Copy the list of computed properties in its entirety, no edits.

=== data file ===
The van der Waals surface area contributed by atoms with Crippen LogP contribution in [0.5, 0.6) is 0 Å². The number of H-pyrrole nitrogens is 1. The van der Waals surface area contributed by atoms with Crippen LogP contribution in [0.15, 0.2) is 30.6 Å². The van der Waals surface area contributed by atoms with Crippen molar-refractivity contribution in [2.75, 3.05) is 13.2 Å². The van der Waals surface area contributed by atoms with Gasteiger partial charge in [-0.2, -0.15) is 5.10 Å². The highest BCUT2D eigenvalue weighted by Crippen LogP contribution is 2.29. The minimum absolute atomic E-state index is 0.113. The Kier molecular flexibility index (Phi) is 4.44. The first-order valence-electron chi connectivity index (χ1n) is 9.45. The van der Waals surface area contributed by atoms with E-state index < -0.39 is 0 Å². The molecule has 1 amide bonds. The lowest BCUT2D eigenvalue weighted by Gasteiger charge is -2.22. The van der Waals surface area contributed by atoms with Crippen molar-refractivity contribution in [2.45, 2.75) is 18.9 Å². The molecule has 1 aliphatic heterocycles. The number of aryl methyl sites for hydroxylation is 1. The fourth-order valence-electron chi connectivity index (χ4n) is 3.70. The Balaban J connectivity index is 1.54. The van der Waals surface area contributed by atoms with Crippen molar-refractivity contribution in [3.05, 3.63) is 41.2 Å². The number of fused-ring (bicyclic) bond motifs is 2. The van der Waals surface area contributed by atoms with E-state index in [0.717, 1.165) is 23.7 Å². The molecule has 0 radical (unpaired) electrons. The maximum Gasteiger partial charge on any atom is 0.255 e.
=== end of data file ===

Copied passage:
The van der Waals surface area contributed by atoms with Crippen LogP contribution in [0.5, 0.6) is 0 Å². The number of H-pyrrole nitrogens is 1. The van der Waals surface area contributed by atoms with Crippen LogP contribution in [0.15, 0.2) is 30.6 Å². The van der Waals surface area contributed by atoms with Crippen molar-refractivity contribution in [2.75, 3.05) is 13.2 Å². The van der Waals surface area contributed by atoms with Gasteiger partial charge in [-0.2, -0.15) is 5.10 Å². The highest BCUT2D eigenvalue weighted by Crippen LogP contribution is 2.29. The minimum absolute atomic E-state index is 0.113. The Kier molecular flexibility index (Phi) is 4.44. The first-order valence-electron chi connectivity index (χ1n) is 9.45. The van der Waals surface area contributed by atoms with E-state index < -0.39 is 0 Å². The molecule has 1 amide bonds. The lowest BCUT2D eigenvalue weighted by Gasteiger charge is -2.22. The van der Waals surface area contributed by atoms with Crippen molar-refractivity contribution in [2.45, 2.75) is 18.9 Å². The molecule has 1 aliphatic heterocycles. The number of aryl methyl sites for hydroxylation is 1. The fourth-order valence-electron chi connectivity index (χ4n) is 3.70. The Balaban J connectivity index is 1.54. The van der Waals surface area contributed by atoms with Crippen molar-refractivity contribution in [3.05, 3.63) is 41.2 Å². The number of fused-ring (bicyclic) bond motifs is 2. The van der Waals surface area contributed by atoms with E-state index in [0.717, 1.165) is 23.7 Å². The molecule has 0 radical (unpaired) electrons. The maximum Gasteiger partial charge on any atom is 0.255 e.